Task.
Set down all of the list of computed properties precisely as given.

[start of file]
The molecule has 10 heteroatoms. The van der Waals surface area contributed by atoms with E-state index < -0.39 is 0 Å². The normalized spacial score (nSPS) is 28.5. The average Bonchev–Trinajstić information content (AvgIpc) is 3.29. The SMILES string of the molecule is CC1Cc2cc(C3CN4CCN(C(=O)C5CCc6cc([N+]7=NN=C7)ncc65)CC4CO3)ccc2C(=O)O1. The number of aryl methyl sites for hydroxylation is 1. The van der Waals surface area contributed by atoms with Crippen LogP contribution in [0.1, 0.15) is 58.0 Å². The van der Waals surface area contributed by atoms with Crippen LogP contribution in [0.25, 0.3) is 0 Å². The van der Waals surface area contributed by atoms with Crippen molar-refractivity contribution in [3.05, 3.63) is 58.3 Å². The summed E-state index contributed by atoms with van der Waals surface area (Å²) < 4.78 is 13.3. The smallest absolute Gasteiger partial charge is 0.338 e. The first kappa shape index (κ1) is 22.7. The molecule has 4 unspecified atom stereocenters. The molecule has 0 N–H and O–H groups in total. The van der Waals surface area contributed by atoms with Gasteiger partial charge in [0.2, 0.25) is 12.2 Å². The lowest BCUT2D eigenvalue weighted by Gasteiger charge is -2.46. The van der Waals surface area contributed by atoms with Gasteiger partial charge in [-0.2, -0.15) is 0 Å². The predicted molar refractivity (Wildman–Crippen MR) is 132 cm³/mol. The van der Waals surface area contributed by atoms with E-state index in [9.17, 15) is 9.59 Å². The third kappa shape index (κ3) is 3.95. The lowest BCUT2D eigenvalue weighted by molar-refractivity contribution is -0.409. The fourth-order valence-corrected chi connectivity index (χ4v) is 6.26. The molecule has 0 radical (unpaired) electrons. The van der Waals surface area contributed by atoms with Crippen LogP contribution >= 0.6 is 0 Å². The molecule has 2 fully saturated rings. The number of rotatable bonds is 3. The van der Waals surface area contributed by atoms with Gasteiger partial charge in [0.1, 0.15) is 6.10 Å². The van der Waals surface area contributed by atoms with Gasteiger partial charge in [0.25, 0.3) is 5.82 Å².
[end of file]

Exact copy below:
The molecule has 10 heteroatoms. The van der Waals surface area contributed by atoms with E-state index < -0.39 is 0 Å². The normalized spacial score (nSPS) is 28.5. The average Bonchev–Trinajstić information content (AvgIpc) is 3.29. The SMILES string of the molecule is CC1Cc2cc(C3CN4CCN(C(=O)C5CCc6cc([N+]7=NN=C7)ncc65)CC4CO3)ccc2C(=O)O1. The number of aryl methyl sites for hydroxylation is 1. The van der Waals surface area contributed by atoms with Crippen LogP contribution in [0.1, 0.15) is 58.0 Å². The van der Waals surface area contributed by atoms with Crippen LogP contribution in [0.25, 0.3) is 0 Å². The van der Waals surface area contributed by atoms with Crippen molar-refractivity contribution in [3.05, 3.63) is 58.3 Å². The summed E-state index contributed by atoms with van der Waals surface area (Å²) < 4.78 is 13.3. The smallest absolute Gasteiger partial charge is 0.338 e. The first kappa shape index (κ1) is 22.7. The molecule has 4 unspecified atom stereocenters. The molecule has 0 N–H and O–H groups in total. The van der Waals surface area contributed by atoms with Gasteiger partial charge in [0.2, 0.25) is 12.2 Å². The lowest BCUT2D eigenvalue weighted by Gasteiger charge is -2.46. The van der Waals surface area contributed by atoms with Gasteiger partial charge in [-0.2, -0.15) is 0 Å². The predicted molar refractivity (Wildman–Crippen MR) is 132 cm³/mol. The van der Waals surface area contributed by atoms with E-state index in [9.17, 15) is 9.59 Å². The third kappa shape index (κ3) is 3.95. The lowest BCUT2D eigenvalue weighted by molar-refractivity contribution is -0.409. The fourth-order valence-corrected chi connectivity index (χ4v) is 6.26. The molecule has 0 radical (unpaired) electrons. The van der Waals surface area contributed by atoms with Crippen LogP contribution >= 0.6 is 0 Å². The molecule has 2 fully saturated rings. The number of rotatable bonds is 3. The van der Waals surface area contributed by atoms with Gasteiger partial charge in [0.1, 0.15) is 6.10 Å². The van der Waals surface area contributed by atoms with Gasteiger partial charge in [0.25, 0.3) is 5.82 Å².